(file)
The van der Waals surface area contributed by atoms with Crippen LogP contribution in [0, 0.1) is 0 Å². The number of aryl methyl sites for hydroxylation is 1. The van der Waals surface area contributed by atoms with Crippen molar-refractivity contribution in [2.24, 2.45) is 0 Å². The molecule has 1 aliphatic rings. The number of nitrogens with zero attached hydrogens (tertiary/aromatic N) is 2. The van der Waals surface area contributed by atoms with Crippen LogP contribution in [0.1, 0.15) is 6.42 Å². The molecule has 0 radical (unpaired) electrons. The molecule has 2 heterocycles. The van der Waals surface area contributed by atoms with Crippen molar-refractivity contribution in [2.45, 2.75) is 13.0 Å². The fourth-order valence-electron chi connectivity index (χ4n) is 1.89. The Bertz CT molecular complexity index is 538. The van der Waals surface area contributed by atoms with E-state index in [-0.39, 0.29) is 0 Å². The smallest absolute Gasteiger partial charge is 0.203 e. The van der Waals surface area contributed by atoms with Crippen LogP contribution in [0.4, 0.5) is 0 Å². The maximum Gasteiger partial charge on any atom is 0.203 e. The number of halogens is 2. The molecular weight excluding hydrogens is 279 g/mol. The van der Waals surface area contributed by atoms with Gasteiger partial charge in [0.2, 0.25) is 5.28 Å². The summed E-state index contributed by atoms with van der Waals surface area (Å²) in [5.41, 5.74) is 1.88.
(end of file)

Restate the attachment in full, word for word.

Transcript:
The van der Waals surface area contributed by atoms with Crippen LogP contribution in [0, 0.1) is 0 Å². The number of aryl methyl sites for hydroxylation is 1. The van der Waals surface area contributed by atoms with Crippen molar-refractivity contribution in [2.24, 2.45) is 0 Å². The molecule has 1 aliphatic rings. The number of nitrogens with zero attached hydrogens (tertiary/aromatic N) is 2. The van der Waals surface area contributed by atoms with Crippen LogP contribution in [0.1, 0.15) is 6.42 Å². The molecule has 0 radical (unpaired) electrons. The molecule has 2 heterocycles. The van der Waals surface area contributed by atoms with Crippen molar-refractivity contribution in [2.45, 2.75) is 13.0 Å². The fourth-order valence-electron chi connectivity index (χ4n) is 1.89. The Bertz CT molecular complexity index is 538. The van der Waals surface area contributed by atoms with E-state index in [-0.39, 0.29) is 0 Å². The smallest absolute Gasteiger partial charge is 0.203 e. The van der Waals surface area contributed by atoms with Crippen LogP contribution in [0.4, 0.5) is 0 Å². The maximum Gasteiger partial charge on any atom is 0.203 e. The number of halogens is 2. The molecular weight excluding hydrogens is 279 g/mol. The van der Waals surface area contributed by atoms with Gasteiger partial charge in [0.2, 0.25) is 5.28 Å². The summed E-state index contributed by atoms with van der Waals surface area (Å²) in [5.41, 5.74) is 1.88.